RocketSTEM Magazine – March 2017

The latest issue of the RocketSTEM magazine is now available:  Issue #14 • March 2017 – RocketSTEM –

We’re launching another issue of RocketSTEM to celebrate the start of our organization’s fifth year. While half a decade has been quite a journey for us, it is nothing compared to the 50-plus-year history of Kennedy Space Center’s Launch Complex 39A. From racing the Russians to the Moon during the Apollo program, through the construction of the International Space Station during the Space Shuttle program, and now the most recent launch of the Falcon 9 rocket by SpaceX, the world-famous launch pad has quite a story to tell. Speaking of SpaceX, the private space firm is also preparing to launch its biggest ever rocket – the Falcon Heavy – from Pad 39A later this year. But the company’s founder, Elon Musk, is already laying the groundwork for an even bigger rocket – the Interplanetary Transport System – that will allow humanity to colonize Mars and explore even further out into the solar system. In the meantime, a fleet of orbiters and rovers from three space agencies are busy checking out the Red Planet, while NASA’s Dawn spacecraft has been been analyzing a dwarf planet named Ceres.

All that – and more – in this issue of RocketSTEM magazine.

And, as always, every issue remains free to read online or download as a PDF.


Exploring Mars – Eight rovers and orbiters from three space agencies are at the Red Planet.

Helo, Mars! – Learn to compute flight data for the proposed Mars Helicopter Scout.

Historic Pad 39A – The launch pad has been America’s gateway to space for five decades.

Falcon Heavy – SpaceX is gearing up to debut its new rocket later this year.

SpaceX goes bigger – The Interplanetary Transport System may open up the solar system to exploration.

Dawn’s harvest – Spacecraft has been revealing secrets of Ceres, a dwarf planet.

The Space Show this week – Feb.20.2017

The guests and topics of discussion on The Space Show this week:

1. Monday, Feb. 20, 2017: 2-3:30 pm PST (5-6:30 pm EST, 4-5:30 pm CST): We welcome back Eric Lerner of Focus Fusion and LPP Fusion for updates.

2. Tuesday, Feb. 21, 2017: 7-8:30 pm PST, 10-11:30 pm EST, 9-10:30 pm CST: Frank White and Nick Nielsen of The Overview Effect join us for a special presentation

3. Friday, Feb. 24 2016: 9:30-11 am PST; (12:30-2 pm EST; 11:30 pm – 1 pm CST) We welcome back Jay Witner & Ron Jones of The Integrated Space Plan for new updates and information.

4. Sunday, Feb. 26,, 2017: 12-1:30 pm PST (3-4:30 pm EST, 2-3:30 5 pm CST): Dr. Paul Spudis returns to the show for a must hear program. Lots has been happening with talk about returning to the Moon. Don’t miss this discussion.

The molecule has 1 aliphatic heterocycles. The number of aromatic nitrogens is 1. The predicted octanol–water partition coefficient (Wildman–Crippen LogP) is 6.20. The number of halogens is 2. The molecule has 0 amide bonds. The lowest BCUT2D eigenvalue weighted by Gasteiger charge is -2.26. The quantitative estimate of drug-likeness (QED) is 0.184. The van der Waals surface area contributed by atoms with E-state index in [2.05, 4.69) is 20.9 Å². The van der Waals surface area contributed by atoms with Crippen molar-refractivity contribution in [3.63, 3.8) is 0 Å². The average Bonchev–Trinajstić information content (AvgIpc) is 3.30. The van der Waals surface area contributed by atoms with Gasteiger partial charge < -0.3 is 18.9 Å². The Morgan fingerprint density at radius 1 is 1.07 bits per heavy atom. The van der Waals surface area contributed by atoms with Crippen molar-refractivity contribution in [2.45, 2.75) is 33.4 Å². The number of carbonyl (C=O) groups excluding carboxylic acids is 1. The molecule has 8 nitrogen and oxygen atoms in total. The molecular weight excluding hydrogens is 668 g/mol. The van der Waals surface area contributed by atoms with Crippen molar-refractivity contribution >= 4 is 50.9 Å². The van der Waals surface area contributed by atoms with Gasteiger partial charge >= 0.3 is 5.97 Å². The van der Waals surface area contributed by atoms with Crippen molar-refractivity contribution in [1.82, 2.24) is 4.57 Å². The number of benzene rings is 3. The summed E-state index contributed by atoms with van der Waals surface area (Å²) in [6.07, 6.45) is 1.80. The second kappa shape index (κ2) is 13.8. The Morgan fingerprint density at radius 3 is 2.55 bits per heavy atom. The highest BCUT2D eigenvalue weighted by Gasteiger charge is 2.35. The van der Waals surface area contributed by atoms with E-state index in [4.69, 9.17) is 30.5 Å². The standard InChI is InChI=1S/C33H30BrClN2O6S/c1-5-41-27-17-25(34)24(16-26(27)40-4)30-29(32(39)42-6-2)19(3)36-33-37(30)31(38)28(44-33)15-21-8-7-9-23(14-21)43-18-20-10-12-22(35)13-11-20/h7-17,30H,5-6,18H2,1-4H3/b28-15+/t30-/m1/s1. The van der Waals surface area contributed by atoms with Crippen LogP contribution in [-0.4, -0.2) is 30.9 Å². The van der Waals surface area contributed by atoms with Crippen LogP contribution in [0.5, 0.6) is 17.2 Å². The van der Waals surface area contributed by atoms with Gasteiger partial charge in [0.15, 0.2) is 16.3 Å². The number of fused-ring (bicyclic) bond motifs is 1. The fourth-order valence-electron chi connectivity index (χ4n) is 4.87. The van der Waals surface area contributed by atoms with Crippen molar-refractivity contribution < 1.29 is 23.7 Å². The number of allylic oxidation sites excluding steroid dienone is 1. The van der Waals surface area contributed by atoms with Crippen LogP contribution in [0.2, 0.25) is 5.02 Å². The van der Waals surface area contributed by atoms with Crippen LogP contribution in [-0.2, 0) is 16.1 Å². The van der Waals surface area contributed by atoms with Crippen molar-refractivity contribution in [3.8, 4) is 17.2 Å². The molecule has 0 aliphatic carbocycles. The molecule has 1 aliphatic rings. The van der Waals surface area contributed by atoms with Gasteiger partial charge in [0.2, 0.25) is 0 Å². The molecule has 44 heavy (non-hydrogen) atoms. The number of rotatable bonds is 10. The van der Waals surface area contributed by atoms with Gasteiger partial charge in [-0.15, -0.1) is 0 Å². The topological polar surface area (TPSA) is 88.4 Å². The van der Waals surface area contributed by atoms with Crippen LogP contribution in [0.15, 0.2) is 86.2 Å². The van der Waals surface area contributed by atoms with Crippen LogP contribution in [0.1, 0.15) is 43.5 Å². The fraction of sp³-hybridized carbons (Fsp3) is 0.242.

See also:
* The Space Show on Vimeo – webinar videos
* The Space Show’s Blog – summaries of interviews.
* The Space Show Classroom Blog – tutorial programs

The Space Show is a project of the One Giant Leap Foundation.

The Space Show - David Livingston
David Livingston

Video: SpaceX Falcon 9 rocket sends a Dragon to ISS and lands booster at Cape

This morning SpaceX launched its Falcon 9 rocket with a Dragon spacecraft full of cargo heading to the International Space Station. The Dragon will berth to the station on Wednesday morning.

After the first stage booster separated from the upper stage, it came back down for a powered landing onto SpaceX’s Landing Zone 1 at Cape Canaveral.

Landing Shot from the roof of the VAB – credits Trevor Mahlmann (Hi-Res image)

[ Update: Here is a drone view of the landing:

A post shared by Elon Musk (@elonmusk) on


Here is a video of the landing as seen during the SpaceX webcast:

After liftoff the rocket disappeared quickly into a cloudy sky:

The launch was the first for SpaceX from Pad 39A, which is the same pad used by most of the Apollo Saturn V launches to the Moon and for most of the Space Shuttle launches. Here is a brief history of the pad:

Update: This Dragon mission has a particular emphasis on science and technology cargo.

Here is a video of a briefing held last Friday on the science payloads:


Satellite images of the Oroville dam

Images from a DigitalGlobe satellite show the effects of the high water runoff through the spillway at the Oroville Dam in northern California: DigitalGlobe on Twitter:  “Before and after imagery of the #OrovilleDam.

Lots more images of the dam and the lake, including a shot during the drought: Dramatic Satellite Images Show the Oroville Dam From Drought to Overflow – Gizmodo.